Cartoon Network SVP of Programming and Scheduling, Jennifer Davidson, unexpectedly died early Saturday morning, Dec. 1, 2007. The 38-year-old wife and mother died of a sudden illness. She is survived by her husband, John Davidson, and three young children, Mitchell (7), Oliver (5) and Harper (2).
Category: In Passing
In the southern Chinese city of Guangzhou, a 30-year-old man died of exhaustion following a three-day Internet gaming marathon, the state media reported. Paramedics, after they were called to a cyber cafe after the man fainted, were unable to revive him. No mention was made of the game the man was playing. After the incident, nearly 100 frightened gamers left the cyber cafe.
China has one of the biggest markets for online gaming. Each year, clinics across the country treat children and teenagers for "Internet addiction."
A man shot by police in Vancouver was identified by friends as animator Paul Boyd, according to the CBC. On Monday, Aug. 13, 2007, Vancouver police responded to a 911 call at Granville and 16th Ave., where Boyd was shot after allegedly threatening officers with a potentially lethal weapon.
Aleksandr Tatarskiy, co-founder of Moscow-based Pilot Studio, passed away in his sleep of an apparent stroke over the weekend of July 21, 2007. He was 57 years old.
James Street, a voice actor for DIC's STRAWBERRY SHORTCAKE series since 2004, died on July 4, 2007, after suffering injuries in a skateboarding accident close to home in Thousand Oaks, California, reports THE BIG CARTOON DATABASE. He was 13 years old.
Street's most recent voice work could be heard on TV as Pepito in MADELINE and on home video as Huckleberry Pie in STRAWBERRY SHORTCAKE: BERRY BLOSSOM FESTIVAL. Street took over the role of Huckleberry in 2004's STRAWBERRY SHORTCAKE: ADVENTURES ON ICE CREAM ISLAND.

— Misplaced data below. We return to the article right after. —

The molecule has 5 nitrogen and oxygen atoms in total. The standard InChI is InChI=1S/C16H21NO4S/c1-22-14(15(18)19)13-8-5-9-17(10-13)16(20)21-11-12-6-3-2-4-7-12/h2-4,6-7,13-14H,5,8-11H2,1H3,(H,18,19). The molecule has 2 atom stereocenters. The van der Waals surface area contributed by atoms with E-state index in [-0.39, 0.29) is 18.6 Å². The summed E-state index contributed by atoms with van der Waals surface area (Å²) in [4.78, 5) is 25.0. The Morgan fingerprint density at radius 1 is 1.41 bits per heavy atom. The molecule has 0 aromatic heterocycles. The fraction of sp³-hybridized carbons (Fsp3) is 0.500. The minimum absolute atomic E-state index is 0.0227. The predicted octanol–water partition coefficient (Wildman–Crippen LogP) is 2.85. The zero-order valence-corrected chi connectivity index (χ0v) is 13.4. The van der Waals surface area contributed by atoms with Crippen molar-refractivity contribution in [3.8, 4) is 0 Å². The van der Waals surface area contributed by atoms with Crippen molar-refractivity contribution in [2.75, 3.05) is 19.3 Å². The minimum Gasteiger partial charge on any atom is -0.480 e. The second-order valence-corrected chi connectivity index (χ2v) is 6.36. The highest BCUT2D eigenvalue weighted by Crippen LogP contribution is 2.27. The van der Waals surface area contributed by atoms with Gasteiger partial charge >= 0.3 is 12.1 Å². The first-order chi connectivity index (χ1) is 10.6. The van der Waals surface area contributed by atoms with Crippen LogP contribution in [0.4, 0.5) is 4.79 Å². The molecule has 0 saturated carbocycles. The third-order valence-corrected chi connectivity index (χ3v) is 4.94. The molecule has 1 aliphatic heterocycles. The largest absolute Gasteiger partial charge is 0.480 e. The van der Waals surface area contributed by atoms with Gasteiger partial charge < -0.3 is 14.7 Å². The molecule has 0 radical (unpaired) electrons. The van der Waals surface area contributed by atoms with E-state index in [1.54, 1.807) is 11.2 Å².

David Hilberman, one of the co-founders of UPA, passed away on July 5, 2007, at Stanford Hospital in Stanford, California, due to complications from an infection, reports his son Mark. He was 96 years old.
Will Schaefer, the composer on many Hanna-Barbara series, such as THE FLINTSTONES, THE YOGI BEAR SHOW and SCOOBY-DOO, WHERE ARE YOU!, passed away from cancer on Saturday, June 30, 2007, in Palm Desert, California. He was 78 years old.
Schaefer also composed music for Walt Disney Studios, working on TV shows like THE WONDERFUL WORLD OF DISNEY and the 1970 feature, THE ARISTOCATS, which he teamed with George Bruns.
Veteran Disney animator/filmmaker Art Stevens, who co-produced and co-directed THE FOX AND THE HOUND, and co-directed THE RESCUERS during his illustrious 44-year career at the Disney studio, passed away at the age of 92 on May 22, 2007, at his home in Studio City, California, after suffering a heart attack in his rose garden.
Eric Algren passed away unexpectedly on May 25, 2007, at the age of 32, reports the BIG CARTOON DATABASE.
His most recent work was as a Flame artist on FANTASTIC FOUR: RISE OF THE SILVER SURFER. He also served as a digital compositor on the upcoming sci-fi thriller THE INVASION, which is set for release in the U.S. on Aug. 17.
He worked for such companies as Hydraulx, Digital Domain and Creo for projects including 300, X-MEN: THE LAST STAND, AEON FLUX, LITTLE MAN, FAILURE TO LAUNCH and TITANIC. In 2000, he was an animation assistant on Disney's DINOSAUR.